Of the essential post-translational modifications (PTMs) that proteins undergo before their synthesis is complete, glycosylation is arguably the best known. The medical and economic significance of monoclonal antibodies and other glycoproteins has spurred a resurgence of interest in glycans, particularly in their analysis and ways to direct their biosynthesis in desirable ways.
The U.S. Pharmacopeia (USP), for example, develops both documentary and physical standards for analyzing and characterizing glycoproteins. The standards are critical for assuring the purity and quality of these products.
USP defines standards as “horizontal” if they are not linked to a particular product but to a procedure in a General Chapter, for example, the bacterial endotoxins test in USP <85>. “Vertical” standards are linked to a specific product, i.e., a monograph for a drug substance or product and associated reference materials.
By the time you read this, USP will have published a new standard, “USP Chapter <1084>, Glycoprotein and Glycan Analysis—General Considerations,” in Pharmacopeial Forum (PF36(2)). The standard, which will be subject to a 90-day public comment period, will contain general guidance for glycan and glycoprotein analysis.
Future, procedure-driven tests and chapters will be linked to physical reference standards currently in development. In that regard, Chapter <1084> is an introductory or “umbrella” document. USP has pursued a similar approach with offerings on nucleic acid based techniques (e.g., USP General Information Chapters <1125>-<1130>, now official).
Tina S. Morris, Ph.D., vp for biologics and biotechnology at the UPS, describes the chapter as an “overview on how to approach the analysis of a glycosylation product in light of regulatory expectations.” For example, the chapter will use flow charts or “decision trees” that guide users through analytical options, depending on whether the focus is an intact glycoprotein or cleaved glycans.
According to Dr. Morris, USP enjoys “very good” relations with FDA, which routinely sends liaisons to USP standards committees. Chapter <1084> was written by an ad hoc advisory panel composed of experts from industry, academia, the U.K.’s National Institute for Biological Standards and Control, and USP. “Regulators usually provide very helpful input,” she says.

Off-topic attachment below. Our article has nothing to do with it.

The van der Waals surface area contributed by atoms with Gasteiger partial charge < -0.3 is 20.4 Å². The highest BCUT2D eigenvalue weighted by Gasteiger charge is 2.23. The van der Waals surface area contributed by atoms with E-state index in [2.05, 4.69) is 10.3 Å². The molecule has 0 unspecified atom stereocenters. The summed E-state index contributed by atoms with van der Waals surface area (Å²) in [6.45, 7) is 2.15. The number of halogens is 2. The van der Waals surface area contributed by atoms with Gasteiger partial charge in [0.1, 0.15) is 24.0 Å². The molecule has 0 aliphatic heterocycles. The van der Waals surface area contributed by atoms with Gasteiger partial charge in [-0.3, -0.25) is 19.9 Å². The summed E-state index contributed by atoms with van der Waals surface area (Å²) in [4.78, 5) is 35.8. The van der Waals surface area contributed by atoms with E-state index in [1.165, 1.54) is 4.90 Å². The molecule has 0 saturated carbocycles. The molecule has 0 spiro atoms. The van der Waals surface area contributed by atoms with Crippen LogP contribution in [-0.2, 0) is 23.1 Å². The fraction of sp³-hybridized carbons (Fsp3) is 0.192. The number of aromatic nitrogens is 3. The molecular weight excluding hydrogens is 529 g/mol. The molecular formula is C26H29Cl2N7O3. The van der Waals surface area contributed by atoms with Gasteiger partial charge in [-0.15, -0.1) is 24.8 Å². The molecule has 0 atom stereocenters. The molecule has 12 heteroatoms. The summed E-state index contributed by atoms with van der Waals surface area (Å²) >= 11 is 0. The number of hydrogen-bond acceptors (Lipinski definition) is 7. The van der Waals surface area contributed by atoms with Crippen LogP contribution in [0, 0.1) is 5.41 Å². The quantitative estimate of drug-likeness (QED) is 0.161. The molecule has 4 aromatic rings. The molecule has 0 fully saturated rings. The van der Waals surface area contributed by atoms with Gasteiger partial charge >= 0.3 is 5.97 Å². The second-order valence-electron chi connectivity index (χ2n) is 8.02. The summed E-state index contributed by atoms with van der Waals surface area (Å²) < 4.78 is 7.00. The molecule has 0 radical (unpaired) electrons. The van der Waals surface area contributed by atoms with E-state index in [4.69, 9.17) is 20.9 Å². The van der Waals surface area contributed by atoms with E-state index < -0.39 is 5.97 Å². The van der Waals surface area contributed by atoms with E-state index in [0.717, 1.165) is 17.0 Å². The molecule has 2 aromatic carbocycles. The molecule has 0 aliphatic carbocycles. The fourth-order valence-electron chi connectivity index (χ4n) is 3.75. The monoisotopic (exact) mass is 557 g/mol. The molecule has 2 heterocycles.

PTM research is increasingly regulation-driven, says Elizabeth Higgins, Ph.D., CEO of GlycoSolutions, which provides analytic support for developers of glycoproteins. As evidence mounts that glycosylation affects glycoprotein (particularly mAb) safety and efficacy, biopharmaceutical manufacturers use glycosylation as a surrogate, to monitor lot-to-lot consistency. “Companies are increasingly interested in measuring galactosylation or core fucosylation of the Fc glycosylation,” observes Dr. Higgins.
GlycoSolutions’ business is growing, in no small part due to interest in biosimilars. Knowing a priori which glycans confer optimal efficacy and safety has been a goal of glycoprotein research, but hard-and-fast rules that apply to all classes of protein have been difficult to formulate due to a scarcity of applicable data. For biosimilars, however, developers are aiming for glycosylation patterns that are similar to the existing drug.
GlycoSolutions worked on 20 projects in 2008, 25 in 2009, and expects 30 customers in 2010. “Biosimilars represent our largest growth area right now. We’ve also been expanding our services,” Dr. Higgins says. GlycoSolutions’ workload last year involved mAbs (29%), non-mAb glycoproteins (17%), biosimilars (33%), one gene- therapy project, and one biofuel project. Ninety-four percent of their projects involved development-stage proteins.
Pauline Rudd, Ph.D., a professor at the NIBRT Dublin-Oxford Glycobiology Laboratory, has spent much of the past decade developing chromatographic methods for analyzing the glycosylation of therapeutic proteins. Her technique involves cleaving the sugars enzymatically and attaching fluorescent labels to the glycans. This is followed by analysis by HPLC and fluorescence detection.
Dr. Rudd employs dedicated computer software to compare peaks with entries in a glycan database, which she has constructed by cleaving dozens of glycosylated proteins and analyzing the glycans released. The software/database analyze the exoglycosidase array digestions for final structure assignment, which includes monosaccharide sequence and linkage information.
Recently, Dr. Rudd’s group acquired liquid-handling capability for automating the analysis, which she says takes around eight hours from taking a sample from cell culture to data analysis. The idea is to complete the analysis within the time frame of one biomanufacturing shift.
This standard analysis will not reveal where the glycans were originally located on the protein. That requires site analysis, an extremely time- and labor-intensive process. “Site analysis isn’t easy. You really need a good reason to justify carrying one out,” says Dr. Rudd.
Two interesting applications of Dr. Rudd’s technique are quality by design and process analytic technology. Due to the complexity and time involved in the analysis (Dr. Rudd claims a five-hour turnaround for immunoglobulins), it is not suitable for real-time quality monitoring. However, it is rapid enough to enable tweaking conditions or for making changes to feeds during the time frame of a several week-long cell culture.
In 2008, Dr. Rudd’s group at NIBRT entered into a research collaboration with Lilly and in 2009, a collaboration with Roche was set up for cell-culture monitoring providing Roche with access to NIBRT’s glycan database and software. Also in 2009, the institute announced a research collaboration with the FDA on the characterization of glycosylation on theraputic enzymes under different bioprocessing conditions.